Date Played: October 2019

Team size: Unlimited; we recommend 1-2

Duration: Variable; probably 2-3 hours

Price: Free

REA Reaction

So You Wanna Save the World is envisioned as a monthly puzzle subscription service intended to replicate the feel of playing an escape room. The monthly package hasn’t launched yet, but this free prequel episode offers a taste of what the creators have in mind.

Considering the online setting, Episode 0 felt a lot like a puzzle hunt, but with more of a story focus. The secret agency backstory provided a clever meta-explanation for the physical mailer format. Using websites, videos, and phone calls upped the fun factor.

The gameplay itself felt uneven at times, as some moments of insight came significantly more easily than others. Trial and error played a role as we determined which components fit together. The puzzles ranged from delightfully challenging to frustratingly opaque.

Logo with text reading "So You Wanna Save the World: An Online Escape Room Experience."

The tone of So You Wanna Save the World was edgy bordering on aggressive. Players who prefer a more welcoming, supportive atmosphere should probably look elsewhere.

So You Wanna Save the World made big promises of being cinematic and game-changing. Episode 0 delivered a slick and entertaining game, but with some rough edges. Producing fun, balanced content every month isn’t easy, but with lots of playtesting, future installments could live up to those promises.

Who is this for?

  • Story seekers
  • Puzzle lovers
  • Players with at least some experience

Why play?

  • The puzzles
  • The edgy, roguish vibe
  • To banter with a smart-mouthed AI

Story

We had been recruited by the Mail Marshals, a secret government agency embedded inside the post office. Two Mail Marshals agents, along with an experimental AI, provided evidence and secret messages for us to decipher in order to prove our worth and catch the bad guy.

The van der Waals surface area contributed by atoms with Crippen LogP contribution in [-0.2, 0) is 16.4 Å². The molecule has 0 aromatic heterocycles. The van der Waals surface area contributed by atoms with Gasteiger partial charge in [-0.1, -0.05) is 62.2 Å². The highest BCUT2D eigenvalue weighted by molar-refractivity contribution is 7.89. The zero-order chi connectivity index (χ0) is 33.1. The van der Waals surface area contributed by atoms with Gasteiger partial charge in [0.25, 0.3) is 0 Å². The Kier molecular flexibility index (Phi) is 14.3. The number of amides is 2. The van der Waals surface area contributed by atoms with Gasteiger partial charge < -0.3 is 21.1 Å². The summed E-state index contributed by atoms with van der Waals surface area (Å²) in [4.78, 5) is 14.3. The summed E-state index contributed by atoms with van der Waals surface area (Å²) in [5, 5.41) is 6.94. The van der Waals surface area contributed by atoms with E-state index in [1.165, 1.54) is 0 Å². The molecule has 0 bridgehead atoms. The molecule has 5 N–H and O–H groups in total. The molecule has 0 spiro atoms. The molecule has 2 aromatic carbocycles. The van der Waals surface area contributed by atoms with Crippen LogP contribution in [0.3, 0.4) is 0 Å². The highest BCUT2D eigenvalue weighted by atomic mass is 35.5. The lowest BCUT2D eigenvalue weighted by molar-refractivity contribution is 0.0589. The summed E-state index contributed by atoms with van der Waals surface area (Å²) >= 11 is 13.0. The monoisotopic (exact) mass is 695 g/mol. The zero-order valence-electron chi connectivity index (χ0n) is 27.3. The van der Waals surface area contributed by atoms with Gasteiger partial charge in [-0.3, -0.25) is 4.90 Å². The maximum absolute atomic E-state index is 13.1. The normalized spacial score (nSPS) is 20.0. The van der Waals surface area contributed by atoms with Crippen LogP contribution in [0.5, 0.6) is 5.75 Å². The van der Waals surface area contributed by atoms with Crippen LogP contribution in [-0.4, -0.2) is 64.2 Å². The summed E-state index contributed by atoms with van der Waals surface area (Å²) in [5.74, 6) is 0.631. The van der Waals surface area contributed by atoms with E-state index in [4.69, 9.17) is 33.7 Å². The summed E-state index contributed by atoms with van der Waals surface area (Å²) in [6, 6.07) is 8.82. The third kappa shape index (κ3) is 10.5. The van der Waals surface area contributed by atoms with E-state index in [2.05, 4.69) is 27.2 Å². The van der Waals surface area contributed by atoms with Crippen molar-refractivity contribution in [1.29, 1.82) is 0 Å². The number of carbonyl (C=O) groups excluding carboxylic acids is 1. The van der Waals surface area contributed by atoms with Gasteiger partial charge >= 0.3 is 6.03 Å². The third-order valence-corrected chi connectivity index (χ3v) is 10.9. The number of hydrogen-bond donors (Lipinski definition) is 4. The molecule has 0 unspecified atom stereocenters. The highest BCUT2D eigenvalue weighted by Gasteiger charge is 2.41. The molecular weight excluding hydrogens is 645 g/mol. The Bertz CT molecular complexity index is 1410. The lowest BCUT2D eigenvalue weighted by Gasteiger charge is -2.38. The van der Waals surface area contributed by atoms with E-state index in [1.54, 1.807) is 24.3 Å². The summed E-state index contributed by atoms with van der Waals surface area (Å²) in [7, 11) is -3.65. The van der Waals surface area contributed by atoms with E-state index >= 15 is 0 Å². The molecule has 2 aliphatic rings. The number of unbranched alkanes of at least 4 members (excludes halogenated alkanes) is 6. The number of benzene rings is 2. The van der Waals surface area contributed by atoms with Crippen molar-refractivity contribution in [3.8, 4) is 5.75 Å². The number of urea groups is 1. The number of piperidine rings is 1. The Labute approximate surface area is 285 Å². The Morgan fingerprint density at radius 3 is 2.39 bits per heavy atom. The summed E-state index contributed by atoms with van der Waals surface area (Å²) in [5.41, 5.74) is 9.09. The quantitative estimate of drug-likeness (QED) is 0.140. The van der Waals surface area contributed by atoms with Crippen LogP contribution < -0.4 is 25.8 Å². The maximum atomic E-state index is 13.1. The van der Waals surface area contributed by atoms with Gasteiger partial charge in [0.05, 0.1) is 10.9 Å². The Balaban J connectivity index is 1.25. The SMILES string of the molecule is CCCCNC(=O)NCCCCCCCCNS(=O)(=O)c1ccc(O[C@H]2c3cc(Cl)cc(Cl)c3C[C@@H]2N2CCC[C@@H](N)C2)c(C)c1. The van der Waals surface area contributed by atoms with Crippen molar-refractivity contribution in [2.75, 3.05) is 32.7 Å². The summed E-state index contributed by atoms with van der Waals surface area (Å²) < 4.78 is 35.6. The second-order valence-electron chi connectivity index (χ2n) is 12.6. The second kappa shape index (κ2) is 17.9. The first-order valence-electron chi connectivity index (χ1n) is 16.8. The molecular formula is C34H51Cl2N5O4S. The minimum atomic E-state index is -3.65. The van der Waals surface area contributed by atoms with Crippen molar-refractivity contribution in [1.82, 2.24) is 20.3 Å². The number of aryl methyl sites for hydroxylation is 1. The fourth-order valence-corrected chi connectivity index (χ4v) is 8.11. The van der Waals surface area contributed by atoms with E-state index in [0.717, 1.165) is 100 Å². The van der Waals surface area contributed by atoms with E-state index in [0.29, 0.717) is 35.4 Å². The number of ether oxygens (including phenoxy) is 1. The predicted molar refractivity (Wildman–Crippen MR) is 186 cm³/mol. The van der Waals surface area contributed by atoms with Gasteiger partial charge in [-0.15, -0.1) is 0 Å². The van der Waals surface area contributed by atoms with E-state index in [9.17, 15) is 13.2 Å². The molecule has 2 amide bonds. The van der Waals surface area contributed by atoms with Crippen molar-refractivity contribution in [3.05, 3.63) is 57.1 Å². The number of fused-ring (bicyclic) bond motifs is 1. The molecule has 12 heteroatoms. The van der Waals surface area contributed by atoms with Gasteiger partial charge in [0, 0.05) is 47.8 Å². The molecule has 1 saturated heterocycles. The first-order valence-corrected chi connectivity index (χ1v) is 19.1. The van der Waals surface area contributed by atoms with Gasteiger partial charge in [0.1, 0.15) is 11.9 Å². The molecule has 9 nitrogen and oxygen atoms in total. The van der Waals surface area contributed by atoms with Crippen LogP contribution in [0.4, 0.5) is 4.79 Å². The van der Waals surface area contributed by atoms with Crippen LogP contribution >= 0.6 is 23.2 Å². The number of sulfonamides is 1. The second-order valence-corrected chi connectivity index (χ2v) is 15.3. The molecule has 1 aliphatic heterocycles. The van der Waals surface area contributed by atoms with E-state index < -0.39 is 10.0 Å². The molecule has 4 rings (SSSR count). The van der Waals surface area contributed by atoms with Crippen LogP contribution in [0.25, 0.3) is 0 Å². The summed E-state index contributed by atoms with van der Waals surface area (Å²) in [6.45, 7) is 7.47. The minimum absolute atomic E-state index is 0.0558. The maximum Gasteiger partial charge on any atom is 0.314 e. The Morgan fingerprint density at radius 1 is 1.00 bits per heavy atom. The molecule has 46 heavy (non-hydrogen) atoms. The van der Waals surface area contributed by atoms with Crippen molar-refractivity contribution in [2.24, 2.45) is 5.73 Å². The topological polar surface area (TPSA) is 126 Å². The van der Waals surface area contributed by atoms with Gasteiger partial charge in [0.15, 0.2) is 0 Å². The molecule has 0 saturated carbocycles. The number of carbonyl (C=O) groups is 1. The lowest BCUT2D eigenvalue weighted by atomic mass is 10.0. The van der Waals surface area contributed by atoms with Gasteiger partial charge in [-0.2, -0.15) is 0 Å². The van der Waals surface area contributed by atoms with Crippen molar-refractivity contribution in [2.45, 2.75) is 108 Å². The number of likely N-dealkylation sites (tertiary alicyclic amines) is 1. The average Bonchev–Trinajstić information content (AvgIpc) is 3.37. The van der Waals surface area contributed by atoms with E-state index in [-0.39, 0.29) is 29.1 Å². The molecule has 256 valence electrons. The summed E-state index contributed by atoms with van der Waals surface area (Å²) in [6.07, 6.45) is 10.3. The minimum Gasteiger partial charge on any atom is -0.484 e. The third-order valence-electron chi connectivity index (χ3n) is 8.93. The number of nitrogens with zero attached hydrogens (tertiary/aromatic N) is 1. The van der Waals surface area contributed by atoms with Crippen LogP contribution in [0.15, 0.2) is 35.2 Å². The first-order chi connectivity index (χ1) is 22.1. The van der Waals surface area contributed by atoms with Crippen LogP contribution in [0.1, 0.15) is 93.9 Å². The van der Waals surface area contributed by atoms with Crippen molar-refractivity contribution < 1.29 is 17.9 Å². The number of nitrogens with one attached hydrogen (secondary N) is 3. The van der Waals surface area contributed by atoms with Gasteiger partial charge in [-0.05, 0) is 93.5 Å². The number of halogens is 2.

Two agents sit at a desk labeled "Mail Marshals" in front of a giant screen showing a close-up of a globe.

Setup

So You Wanna Save the World used websites, phone numbers, and videos to present a series of puzzles enmeshed in a secret agent story. An online account saved our progress in a Case Notes section, complete with writeups of our progress so far. We could confer with other players via the Recruit Network (a Facebook group) if we needed help.

In future installments of So You Wanna Save the World, each episode will start with a physical mailing sent to players’ home addresses. This introductory episode began with a digital version of one of these mailers.

A mailer for Anderson and Sons Plumbing, with additional marketing text and a man in a jumpsuit giving a thumbs-up.

Gameplay

So You Wanna Save the World: Episode 0 was an online puzzle game with a high level of difficulty. Core gameplay revolved around observation and cracking codes.

The puzzles varied in difficulty and usually involved aha moments. This meant some puzzles took just a few moments to figure out and others took far longer.

The puzzles were presented in tandem with a story about the case we were working on. The tasks mostly emerged authentically from the story and the puzzle’s medium (video, audio, or graphic).

Analysis

So You Wanna Save the World integrated websites, phone calls, and physical mailings. The puzzles felt natural in all of these habitats.

➕/➖ The website, videos, and other materials went a long way towards making the experience immersive. The production value was slick and professional, but the characters lacked a sense of urgency. We found ourselves wishing the videos had expressed the intensity that saving the world would ostensibly require.

➖ Our interactions with Tachyon, our AI helper, were persnickety. We sometimes had to experiment to find the specific wording that would get her to react. When she didn’t understand, she berated us with insults that quickly became repetitive.

A chat window with a robot avatar saying "Oh look, it's Recruit Willson here to waste my time."

❓ Speaking of Tachyon…So You Wanna Save the World was explicitly not for children. The cursing was gratuitous and unabashed, and the story included descriptions of violence. This may limit the potential audience somewhat, particularly for families interested in puzzling together.

➕/➖ So You Wanna Save the World presented bonus evidence and Easter eggs concurrently with the main storyline. We enjoyed searching for the extra hidden content. At times the bonus puzzles stood out more than the ones on the main branch of gameplay, so we accidentally forked away without realizing. Further playtesting might help even out the difficulty of the branches.